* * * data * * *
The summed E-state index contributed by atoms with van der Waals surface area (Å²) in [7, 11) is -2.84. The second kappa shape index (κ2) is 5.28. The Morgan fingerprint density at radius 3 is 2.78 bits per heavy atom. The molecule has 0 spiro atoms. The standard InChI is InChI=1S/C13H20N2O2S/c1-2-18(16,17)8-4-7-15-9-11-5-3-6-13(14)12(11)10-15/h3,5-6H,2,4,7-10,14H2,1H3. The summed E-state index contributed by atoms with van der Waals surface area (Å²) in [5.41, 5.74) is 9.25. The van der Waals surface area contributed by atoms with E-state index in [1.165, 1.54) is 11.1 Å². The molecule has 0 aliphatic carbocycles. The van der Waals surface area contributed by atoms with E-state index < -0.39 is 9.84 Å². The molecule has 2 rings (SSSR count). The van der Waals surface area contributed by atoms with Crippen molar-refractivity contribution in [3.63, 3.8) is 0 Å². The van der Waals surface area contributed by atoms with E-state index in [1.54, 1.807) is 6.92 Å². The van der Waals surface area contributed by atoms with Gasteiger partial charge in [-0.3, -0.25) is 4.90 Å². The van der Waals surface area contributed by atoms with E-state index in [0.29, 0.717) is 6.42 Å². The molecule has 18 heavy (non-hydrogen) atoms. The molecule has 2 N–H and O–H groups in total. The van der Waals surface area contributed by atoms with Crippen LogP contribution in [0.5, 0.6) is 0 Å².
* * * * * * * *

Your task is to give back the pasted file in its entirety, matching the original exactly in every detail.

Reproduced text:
The summed E-state index contributed by atoms with van der Waals surface area (Å²) in [7, 11) is -2.84. The second kappa shape index (κ2) is 5.28. The Morgan fingerprint density at radius 3 is 2.78 bits per heavy atom. The molecule has 0 spiro atoms. The standard InChI is InChI=1S/C13H20N2O2S/c1-2-18(16,17)8-4-7-15-9-11-5-3-6-13(14)12(11)10-15/h3,5-6H,2,4,7-10,14H2,1H3. The summed E-state index contributed by atoms with van der Waals surface area (Å²) in [5.41, 5.74) is 9.25. The van der Waals surface area contributed by atoms with E-state index in [1.165, 1.54) is 11.1 Å². The molecule has 0 aliphatic carbocycles. The van der Waals surface area contributed by atoms with E-state index < -0.39 is 9.84 Å². The molecule has 2 rings (SSSR count). The van der Waals surface area contributed by atoms with Crippen molar-refractivity contribution in [3.63, 3.8) is 0 Å². The van der Waals surface area contributed by atoms with E-state index in [1.54, 1.807) is 6.92 Å². The van der Waals surface area contributed by atoms with Gasteiger partial charge in [-0.3, -0.25) is 4.90 Å². The van der Waals surface area contributed by atoms with E-state index in [0.29, 0.717) is 6.42 Å². The molecule has 18 heavy (non-hydrogen) atoms. The molecule has 2 N–H and O–H groups in total. The van der Waals surface area contributed by atoms with Crippen LogP contribution in [0.5, 0.6) is 0 Å².